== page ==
Public sector pay needs long-term fix – The Irish News view

Fair wages for workers is long overdue; our public services now need sustainable funding for the future

Public sector workers during a strike in Belfast in January
Public sector workers took part in a general strike over pay in January (Liam McBurney/PA)

Among the more painful consequences of the DUP’s pointless Stormont boycott was the anger and frustration it caused hard-pressed public sector workers.

As they watched the value of their pay decline in real terms amidst the soaring cost of living and high inflation, MLAs continued to be paid for not doing their jobs. Secretary of state Chris Heaton-Harris, meanwhile, was content for workers to be treated as pawns in the puerile drama between the DUP and the British government; shame on them both.

The DUP says it deigned to go back to Stormont because its NI protocol demands had been met – something not even everyone in the DUP believes.

However, only a strange political party would not be alarmed by the head of steam starting to build around public sector industrial action, especially when Mr Heaton-Harris said that money was available to address outstanding pay awards if only the DUP would go back to work.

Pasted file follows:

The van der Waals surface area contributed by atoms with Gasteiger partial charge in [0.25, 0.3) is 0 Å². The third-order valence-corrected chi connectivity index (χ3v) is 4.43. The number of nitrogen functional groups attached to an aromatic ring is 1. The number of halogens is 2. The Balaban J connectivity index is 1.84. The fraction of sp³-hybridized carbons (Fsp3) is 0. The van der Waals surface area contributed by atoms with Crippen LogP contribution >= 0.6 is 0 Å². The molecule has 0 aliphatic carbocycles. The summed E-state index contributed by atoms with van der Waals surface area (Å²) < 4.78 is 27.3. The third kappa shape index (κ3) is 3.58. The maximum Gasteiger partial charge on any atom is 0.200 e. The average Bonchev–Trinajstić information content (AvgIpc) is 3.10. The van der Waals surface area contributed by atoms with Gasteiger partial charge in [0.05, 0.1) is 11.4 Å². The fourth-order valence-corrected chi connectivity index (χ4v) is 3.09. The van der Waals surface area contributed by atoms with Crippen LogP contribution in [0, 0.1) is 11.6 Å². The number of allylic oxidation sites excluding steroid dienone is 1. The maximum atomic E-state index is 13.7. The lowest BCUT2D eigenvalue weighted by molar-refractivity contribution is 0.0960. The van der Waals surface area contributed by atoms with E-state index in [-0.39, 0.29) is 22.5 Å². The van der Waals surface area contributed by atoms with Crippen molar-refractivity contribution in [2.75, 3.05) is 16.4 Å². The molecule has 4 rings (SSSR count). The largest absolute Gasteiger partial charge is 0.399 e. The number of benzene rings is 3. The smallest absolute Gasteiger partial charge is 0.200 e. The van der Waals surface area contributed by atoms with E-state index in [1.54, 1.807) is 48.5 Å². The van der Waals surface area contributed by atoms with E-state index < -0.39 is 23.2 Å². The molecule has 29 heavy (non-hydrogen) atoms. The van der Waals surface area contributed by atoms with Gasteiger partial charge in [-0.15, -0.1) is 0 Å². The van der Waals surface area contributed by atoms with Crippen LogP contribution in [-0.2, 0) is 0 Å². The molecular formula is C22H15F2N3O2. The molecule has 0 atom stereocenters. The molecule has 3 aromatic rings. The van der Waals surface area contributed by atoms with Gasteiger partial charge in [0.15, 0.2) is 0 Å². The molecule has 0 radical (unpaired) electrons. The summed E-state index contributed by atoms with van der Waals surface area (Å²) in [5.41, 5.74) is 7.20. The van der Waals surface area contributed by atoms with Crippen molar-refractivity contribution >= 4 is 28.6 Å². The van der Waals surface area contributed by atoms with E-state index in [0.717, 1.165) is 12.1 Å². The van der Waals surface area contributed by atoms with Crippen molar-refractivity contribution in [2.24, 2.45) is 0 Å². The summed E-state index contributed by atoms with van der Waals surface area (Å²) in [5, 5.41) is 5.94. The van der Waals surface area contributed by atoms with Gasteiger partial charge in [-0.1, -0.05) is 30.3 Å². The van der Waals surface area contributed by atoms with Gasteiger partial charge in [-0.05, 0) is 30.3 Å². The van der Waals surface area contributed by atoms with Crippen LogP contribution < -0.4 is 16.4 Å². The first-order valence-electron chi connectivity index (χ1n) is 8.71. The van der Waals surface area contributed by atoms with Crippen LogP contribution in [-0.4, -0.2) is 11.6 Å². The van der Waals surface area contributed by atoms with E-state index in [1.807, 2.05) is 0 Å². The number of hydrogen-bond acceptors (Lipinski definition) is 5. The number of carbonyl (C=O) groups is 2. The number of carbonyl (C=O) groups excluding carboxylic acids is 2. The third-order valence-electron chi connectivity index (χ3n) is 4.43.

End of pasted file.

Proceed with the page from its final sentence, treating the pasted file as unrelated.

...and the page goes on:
If last month’s general strike, or the prospect of further action, wasn’t a factor in persuading the DUP to withdraw its veto, then it should have been. Around 150,000 workers from our public services were involved; their picket lines deeper and more numerous than the feeble protests against the ‘Donaldson deal’ from unionism’s antediluvian fringes.

They will continue to gripe and groan while the world moves on. That includes the new executive, which made fair pay for public workers a priority from day one.

We have now seen what that means; in its most significant announcement yet, a total of £688 million has been allocated to departments for pay rises.

It will be a relief to thousands of workers to know that they should soon be getting better pay. Negotiations between departments and trade unions should be conducted with urgency so that wages are boosted as soon as possible.

Caution is needed, however. The funds cover only this financial year, and ministers will have to decide how to meet the improved pay levels from April.

This is why it is vital that negotiations continue between Stormont and Westminster about the north’s budget, including around the prospect of additional revenue-raising measures..

We need public services that are sustainably funded year after year, and that means paying fair wages to those who care for us when we are ill, who teach our children and who mend roads. Until then, we are merely postponing more pay problems.